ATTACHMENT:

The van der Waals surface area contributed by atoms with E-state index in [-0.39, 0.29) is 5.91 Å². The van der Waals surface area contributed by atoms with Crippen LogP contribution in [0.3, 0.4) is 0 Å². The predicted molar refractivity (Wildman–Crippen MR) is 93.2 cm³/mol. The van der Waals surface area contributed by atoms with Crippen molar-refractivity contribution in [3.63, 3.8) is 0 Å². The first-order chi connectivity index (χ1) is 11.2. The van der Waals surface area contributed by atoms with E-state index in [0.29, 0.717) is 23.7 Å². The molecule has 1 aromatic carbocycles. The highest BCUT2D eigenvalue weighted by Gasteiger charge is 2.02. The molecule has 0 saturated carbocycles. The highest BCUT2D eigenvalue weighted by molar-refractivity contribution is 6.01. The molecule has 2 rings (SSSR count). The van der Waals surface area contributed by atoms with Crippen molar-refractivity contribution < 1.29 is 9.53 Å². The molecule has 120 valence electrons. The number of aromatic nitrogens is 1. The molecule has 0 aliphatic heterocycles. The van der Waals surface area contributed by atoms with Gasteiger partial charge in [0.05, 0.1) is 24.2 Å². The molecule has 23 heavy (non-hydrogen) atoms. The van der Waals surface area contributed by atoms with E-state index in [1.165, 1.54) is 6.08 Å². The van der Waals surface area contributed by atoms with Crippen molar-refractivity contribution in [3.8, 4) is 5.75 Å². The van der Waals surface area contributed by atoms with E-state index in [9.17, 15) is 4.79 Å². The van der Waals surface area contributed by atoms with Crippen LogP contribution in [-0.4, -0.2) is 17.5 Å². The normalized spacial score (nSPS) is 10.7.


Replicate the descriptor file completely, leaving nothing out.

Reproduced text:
The van der Waals surface area contributed by atoms with E-state index in [-0.39, 0.29) is 5.91 Å². The van der Waals surface area contributed by atoms with Crippen LogP contribution in [0.3, 0.4) is 0 Å². The predicted molar refractivity (Wildman–Crippen MR) is 93.2 cm³/mol. The van der Waals surface area contributed by atoms with Crippen molar-refractivity contribution in [3.63, 3.8) is 0 Å². The first-order chi connectivity index (χ1) is 11.2. The van der Waals surface area contributed by atoms with E-state index in [0.29, 0.717) is 23.7 Å². The molecule has 1 aromatic carbocycles. The highest BCUT2D eigenvalue weighted by Gasteiger charge is 2.02. The molecule has 0 saturated carbocycles. The highest BCUT2D eigenvalue weighted by molar-refractivity contribution is 6.01. The molecule has 2 rings (SSSR count). The van der Waals surface area contributed by atoms with Crippen molar-refractivity contribution < 1.29 is 9.53 Å². The molecule has 120 valence electrons. The number of aromatic nitrogens is 1. The molecule has 0 aliphatic heterocycles. The van der Waals surface area contributed by atoms with Gasteiger partial charge in [0.05, 0.1) is 24.2 Å². The molecule has 23 heavy (non-hydrogen) atoms. The van der Waals surface area contributed by atoms with E-state index in [1.165, 1.54) is 6.08 Å². The van der Waals surface area contributed by atoms with Crippen molar-refractivity contribution in [3.8, 4) is 5.75 Å². The van der Waals surface area contributed by atoms with E-state index in [9.17, 15) is 4.79 Å². The van der Waals surface area contributed by atoms with Crippen LogP contribution in [-0.4, -0.2) is 17.5 Å². The normalized spacial score (nSPS) is 10.7.